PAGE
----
mini-WASP Array Project – Part 1 – The Problem

As I said in the project announcement, living in the UK we have a major problem to contend with trying to pursue our hobby – the weather!  There are very few good clear Moonless nights to take those perfect images.  I have also compounded the problem by moving from a very fast (Hyperstar) imaging system that worked at f#1.85, to a much slower refractor-based system working at only f#4.5, i.e. six times slower. 

The problem I am trying to solve is how to get as much image data as possible in the short time allocated to us during the year.  One way of increasing the data is to parallel up the imaging, that is, to have several identical optical imaging systems all imaging the same object at the same time. 

So, for instance, if we had four identical Sky 90 plus M25C imagers all photographing the same DSO at the same time, we could get the equivalent of 12 hours worth of total exposure data as one system operating for three hours (a typical single night’s imaging time).

Next we have the question as to what basic imaging system we shall parallel up in this way.  You could conceive of four Hyperstar systems, maybe even using 14″ rather than 11″ mirrors.  Although possible, the large size of the imaging head would be difficult to accommodate in a glass-fibre dome, even the larger 9-foot version (I have the 7-foot diameter Pulsar Optical dome at present).  Basically, use of reflectors would make the unit very heavy and unwieldy.  So that moves us to refractors.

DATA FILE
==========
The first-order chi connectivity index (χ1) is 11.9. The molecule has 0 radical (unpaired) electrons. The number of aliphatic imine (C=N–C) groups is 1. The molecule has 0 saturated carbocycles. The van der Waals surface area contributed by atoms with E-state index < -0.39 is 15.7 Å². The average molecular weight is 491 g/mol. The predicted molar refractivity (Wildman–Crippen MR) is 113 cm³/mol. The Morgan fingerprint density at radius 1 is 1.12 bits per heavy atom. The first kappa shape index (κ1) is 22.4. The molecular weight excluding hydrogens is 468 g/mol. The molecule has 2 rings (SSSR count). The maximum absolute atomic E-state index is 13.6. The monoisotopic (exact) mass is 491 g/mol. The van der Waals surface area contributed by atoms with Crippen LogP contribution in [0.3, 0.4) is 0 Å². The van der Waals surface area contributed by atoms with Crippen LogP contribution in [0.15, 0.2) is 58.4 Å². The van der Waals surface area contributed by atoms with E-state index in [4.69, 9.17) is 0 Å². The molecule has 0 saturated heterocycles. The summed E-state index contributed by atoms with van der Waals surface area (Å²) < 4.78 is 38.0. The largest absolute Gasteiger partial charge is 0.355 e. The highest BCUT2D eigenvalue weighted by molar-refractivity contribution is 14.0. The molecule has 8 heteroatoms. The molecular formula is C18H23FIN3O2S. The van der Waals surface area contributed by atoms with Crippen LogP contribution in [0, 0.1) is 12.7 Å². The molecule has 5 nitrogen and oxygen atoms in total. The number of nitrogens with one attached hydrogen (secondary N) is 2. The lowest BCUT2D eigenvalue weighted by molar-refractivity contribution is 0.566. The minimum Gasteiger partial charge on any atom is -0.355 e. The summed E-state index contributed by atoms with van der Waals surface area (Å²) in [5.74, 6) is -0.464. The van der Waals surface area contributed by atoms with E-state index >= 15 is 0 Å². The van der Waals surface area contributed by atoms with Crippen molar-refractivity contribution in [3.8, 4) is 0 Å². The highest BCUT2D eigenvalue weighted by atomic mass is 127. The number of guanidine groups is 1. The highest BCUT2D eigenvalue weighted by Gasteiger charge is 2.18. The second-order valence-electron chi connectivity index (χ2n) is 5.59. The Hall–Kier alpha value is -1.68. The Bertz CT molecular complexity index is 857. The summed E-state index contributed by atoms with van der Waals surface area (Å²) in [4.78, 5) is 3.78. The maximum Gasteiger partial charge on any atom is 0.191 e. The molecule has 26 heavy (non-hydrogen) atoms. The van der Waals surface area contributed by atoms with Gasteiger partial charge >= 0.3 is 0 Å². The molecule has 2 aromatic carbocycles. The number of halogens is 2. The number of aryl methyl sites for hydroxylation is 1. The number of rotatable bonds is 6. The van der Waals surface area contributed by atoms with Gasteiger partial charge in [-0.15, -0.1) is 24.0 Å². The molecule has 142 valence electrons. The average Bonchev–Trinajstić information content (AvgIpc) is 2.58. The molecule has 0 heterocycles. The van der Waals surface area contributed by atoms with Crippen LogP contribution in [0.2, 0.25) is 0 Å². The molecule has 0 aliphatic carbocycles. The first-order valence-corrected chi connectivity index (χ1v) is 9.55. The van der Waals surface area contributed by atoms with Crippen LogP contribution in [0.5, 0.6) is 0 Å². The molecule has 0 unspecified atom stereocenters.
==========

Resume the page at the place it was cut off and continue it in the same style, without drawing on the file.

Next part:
Initially I thought of using 4 Sky 90 refractors [with f#4.5 reducer/corrector] because they appeared to be the fastest, cheapest, apochromat that was readily available.   However, recently the Takahashi 106 f#3.6 wide 40mm diameter focal plane (which will easily cover the big format CCD cameras) has made an appearance – this will make an ideal mini-WASP basic imager. 

Unfortunately, I have already invested in 2 Sky 90 refractors, so I need to follow a different route, but for someone starting from scratch, 4 FSQ 106 refractors, with the f#3.6 reducer/corrector and a big mono camera like the Starlight Xpress H35 or H36, would create a near ideal system. 

I would recommend narrowband filters on 3 of the refractors to provide effective RGB channels, with maybe a straight IDAS light pollution filter on the fourth refractor to give the luminance channel.  However, with my two Sky 90s, I need to consider other alternatives…

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